Fraser perimeter road driving Delta development

SFPR set to reduce traffic congestion and diversify Delta's industrial tenant base

Avison Young's Ryan Kerr: "the SFPR is definitely spurring development in Delta south of the Fraser River, whereas typically in the past it was Annacis Island that was the strong market"

The $1 billion South Fraser Perimeter Road (SFPR) is fuelling real-estate investment decisions and pushing down industrial vacancy rates one year before its scheduled fall 2013 completion date.

Avison Young noted earlier this year that industrial vacancy in Delta tightened to 7.5% in spring 2012 from 8.5% six months earlier.

"Delta's industrial vacancy rate has dropped below 7% as of today," Avison Young industrial broker Ryan Kerr told Business in Vancouver November 6.

"The SFPR is definitely spurring development in Delta south of the Fraser River, whereas typically in the past it was Annacis Island that was the strong market."

Kerr believes that industrial land users, such as Phoenix Glass, are also moving from Delta's Annacis Island across the bridge to Delta's Tilbury neighbourhood because the SFPR will significantly reduce traffic congestion in and out of Tilbury.

Spire Development Corp. president Lawrence Green agreed. He told BIV that he has counted 46 vacancies on Annacis Island where there are footprints between 2,000 square feet and 20,000 square feet.

"The vacancy rate on Annacis Island is incredibly high compared with past years," he said. "A large portion of that is because there are tenants who have moved to Delta [in Tilbury] to purchase strata units because the SFPR will reduce congestion."

Annacis Island's 1,253 acres are almost completely developed, which makes it difficult for industrial land users to find space to develop a new strata building.

For the past several years, industrial tenants have been switching from leasing to owning strata units.

Green chalks the trend up to the high cost of land and the increasing cost to build a self-contained 20,000-square-foot building on an acre of land.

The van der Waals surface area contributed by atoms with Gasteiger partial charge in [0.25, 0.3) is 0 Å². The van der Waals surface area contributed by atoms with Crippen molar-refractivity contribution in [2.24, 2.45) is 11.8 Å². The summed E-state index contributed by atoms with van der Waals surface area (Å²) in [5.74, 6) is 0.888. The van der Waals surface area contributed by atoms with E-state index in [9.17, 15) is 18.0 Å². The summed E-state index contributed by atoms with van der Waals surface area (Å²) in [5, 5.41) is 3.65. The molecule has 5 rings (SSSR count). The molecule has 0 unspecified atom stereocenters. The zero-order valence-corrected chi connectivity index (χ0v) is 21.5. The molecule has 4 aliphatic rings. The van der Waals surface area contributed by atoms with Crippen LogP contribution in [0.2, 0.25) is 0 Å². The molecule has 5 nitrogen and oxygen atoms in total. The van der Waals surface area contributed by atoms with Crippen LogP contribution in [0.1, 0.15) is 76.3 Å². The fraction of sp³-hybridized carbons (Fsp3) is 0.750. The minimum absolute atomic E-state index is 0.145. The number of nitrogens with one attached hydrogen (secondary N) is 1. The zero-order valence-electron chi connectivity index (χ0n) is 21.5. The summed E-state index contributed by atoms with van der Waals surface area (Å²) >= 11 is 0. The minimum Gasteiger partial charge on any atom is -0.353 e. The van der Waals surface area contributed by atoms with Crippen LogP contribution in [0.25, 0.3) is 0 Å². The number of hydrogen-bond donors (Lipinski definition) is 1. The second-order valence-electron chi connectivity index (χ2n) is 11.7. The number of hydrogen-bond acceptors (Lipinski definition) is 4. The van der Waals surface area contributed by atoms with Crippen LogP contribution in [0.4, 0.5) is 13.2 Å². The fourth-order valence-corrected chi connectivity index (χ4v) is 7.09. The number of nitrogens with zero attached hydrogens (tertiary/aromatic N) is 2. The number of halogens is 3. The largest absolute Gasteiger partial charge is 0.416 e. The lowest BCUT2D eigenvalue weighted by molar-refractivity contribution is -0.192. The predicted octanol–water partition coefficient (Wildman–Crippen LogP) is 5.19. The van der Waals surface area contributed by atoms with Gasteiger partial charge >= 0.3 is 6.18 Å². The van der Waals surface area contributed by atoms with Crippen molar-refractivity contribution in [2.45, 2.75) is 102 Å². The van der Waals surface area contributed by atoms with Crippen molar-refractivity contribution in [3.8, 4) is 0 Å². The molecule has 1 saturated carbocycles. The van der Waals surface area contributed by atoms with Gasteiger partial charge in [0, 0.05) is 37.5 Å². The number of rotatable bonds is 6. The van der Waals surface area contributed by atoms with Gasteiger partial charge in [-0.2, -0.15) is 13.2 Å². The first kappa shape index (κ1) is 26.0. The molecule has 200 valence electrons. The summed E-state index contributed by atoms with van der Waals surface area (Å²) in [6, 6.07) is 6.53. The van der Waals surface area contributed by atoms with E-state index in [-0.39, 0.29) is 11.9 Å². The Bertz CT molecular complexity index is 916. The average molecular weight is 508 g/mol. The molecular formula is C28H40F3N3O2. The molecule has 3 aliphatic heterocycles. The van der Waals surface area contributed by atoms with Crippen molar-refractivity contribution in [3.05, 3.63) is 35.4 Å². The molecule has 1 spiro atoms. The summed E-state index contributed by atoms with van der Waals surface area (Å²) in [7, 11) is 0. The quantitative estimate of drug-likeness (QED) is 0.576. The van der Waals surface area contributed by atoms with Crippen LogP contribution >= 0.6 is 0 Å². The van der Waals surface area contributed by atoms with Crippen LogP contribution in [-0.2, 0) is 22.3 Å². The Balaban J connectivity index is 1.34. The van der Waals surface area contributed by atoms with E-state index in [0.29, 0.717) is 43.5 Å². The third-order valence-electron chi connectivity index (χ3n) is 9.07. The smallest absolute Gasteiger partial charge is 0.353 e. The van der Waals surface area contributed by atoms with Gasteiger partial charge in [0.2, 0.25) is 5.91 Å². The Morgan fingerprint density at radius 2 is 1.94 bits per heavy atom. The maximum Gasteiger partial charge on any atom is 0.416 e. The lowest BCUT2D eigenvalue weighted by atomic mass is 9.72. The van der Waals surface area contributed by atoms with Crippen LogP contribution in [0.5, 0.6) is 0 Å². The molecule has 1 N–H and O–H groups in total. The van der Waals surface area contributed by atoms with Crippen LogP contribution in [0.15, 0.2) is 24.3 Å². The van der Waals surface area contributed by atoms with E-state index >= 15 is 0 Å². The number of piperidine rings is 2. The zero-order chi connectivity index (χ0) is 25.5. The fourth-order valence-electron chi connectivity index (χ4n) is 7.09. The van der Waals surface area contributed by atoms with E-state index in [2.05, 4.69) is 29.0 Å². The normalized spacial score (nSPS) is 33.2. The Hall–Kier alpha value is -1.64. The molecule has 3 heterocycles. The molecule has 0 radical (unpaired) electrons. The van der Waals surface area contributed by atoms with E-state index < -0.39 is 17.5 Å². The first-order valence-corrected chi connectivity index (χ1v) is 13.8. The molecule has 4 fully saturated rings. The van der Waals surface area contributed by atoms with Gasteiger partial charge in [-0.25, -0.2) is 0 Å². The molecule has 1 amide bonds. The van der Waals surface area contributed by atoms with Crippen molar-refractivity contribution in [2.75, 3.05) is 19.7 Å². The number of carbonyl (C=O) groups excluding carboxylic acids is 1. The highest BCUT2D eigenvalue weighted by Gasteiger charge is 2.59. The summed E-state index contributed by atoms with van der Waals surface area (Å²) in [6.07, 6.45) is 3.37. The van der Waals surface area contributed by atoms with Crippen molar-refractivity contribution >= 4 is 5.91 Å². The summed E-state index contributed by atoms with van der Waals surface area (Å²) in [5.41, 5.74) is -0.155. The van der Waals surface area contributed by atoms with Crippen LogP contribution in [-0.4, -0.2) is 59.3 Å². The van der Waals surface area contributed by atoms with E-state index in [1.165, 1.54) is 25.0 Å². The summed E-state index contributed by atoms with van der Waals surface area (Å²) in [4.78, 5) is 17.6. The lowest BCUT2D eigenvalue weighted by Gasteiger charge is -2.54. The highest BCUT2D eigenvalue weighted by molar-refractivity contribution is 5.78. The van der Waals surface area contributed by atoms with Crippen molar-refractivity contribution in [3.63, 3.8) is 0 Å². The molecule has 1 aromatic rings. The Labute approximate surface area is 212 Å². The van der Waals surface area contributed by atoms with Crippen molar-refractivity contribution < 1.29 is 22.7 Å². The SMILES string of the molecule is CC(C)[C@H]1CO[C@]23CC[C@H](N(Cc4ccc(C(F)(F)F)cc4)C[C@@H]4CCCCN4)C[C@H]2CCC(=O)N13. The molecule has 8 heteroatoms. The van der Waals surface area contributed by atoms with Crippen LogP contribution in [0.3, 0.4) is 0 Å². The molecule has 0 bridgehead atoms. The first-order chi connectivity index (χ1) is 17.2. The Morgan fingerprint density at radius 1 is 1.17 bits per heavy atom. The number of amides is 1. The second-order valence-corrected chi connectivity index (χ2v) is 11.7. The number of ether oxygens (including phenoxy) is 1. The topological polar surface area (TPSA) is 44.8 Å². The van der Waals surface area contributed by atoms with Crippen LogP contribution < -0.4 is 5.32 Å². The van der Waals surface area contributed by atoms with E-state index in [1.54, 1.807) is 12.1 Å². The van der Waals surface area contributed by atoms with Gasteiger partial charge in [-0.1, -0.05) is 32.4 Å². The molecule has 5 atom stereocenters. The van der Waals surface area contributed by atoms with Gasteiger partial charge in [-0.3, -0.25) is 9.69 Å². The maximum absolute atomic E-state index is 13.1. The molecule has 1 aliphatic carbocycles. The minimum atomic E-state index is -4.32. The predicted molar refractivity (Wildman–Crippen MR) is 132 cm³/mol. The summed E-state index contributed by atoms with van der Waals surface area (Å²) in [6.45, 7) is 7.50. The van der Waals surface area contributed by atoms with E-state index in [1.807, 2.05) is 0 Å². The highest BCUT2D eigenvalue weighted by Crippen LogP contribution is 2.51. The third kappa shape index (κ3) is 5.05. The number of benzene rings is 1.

"About five or six years ago, you could build your own freestanding building that was 20,000 square feet and it would make sense," he said. "Today, you can't make sense of doing that. You need that density and others to share expenses to make the development work."

The Beedie Group pioneered building industrial strata units more than five years ago, and the company has been active in the Tilbury district by building speculative developments such as phase 1 of the sold-out Tilbury West Corporate Centre. Avison Young said Beedie is now marketing phase 2 of that project.

Meanwhile, Buckingham Industries Ltd. has sold 11 of 13 two-acre lots in its Buckingham Industrial Estates business park.

At least one of those lots will house a strata industrial complex.

Peter Raju, who is best known as the founder and CEO of Canadian Duty Free, is developing the 51,000-square-foot, 11-strata-unit Buckingham Corporate Centre on the business park's westernmost lot.

Green believes that the SFPR's influence on development patterns will stretch far beyond Tilbury.

He sees the road spurring development in the South Westminster part of Surrey, where large companies such as Frito Lay Canada operate.

"There could be a transition from older, rough industrial buildings to more modern and beautiful tilt-up buildings, he said.

Deloitte Real Estate senior manager Jeff Ashton similarly sees a profound change in the client mix along the road as logistics and distribution companies arrive to join existing manufacturers.

"The area around the Tsawwassen First Nation (TFN) and Deltaport is the biggest beneficiary," he said.

"The TFN don't have industrial development there yet but they have 300 acres designated for industrial use, and I think that becomes much more viable as an industrial project because of the SFPR." •

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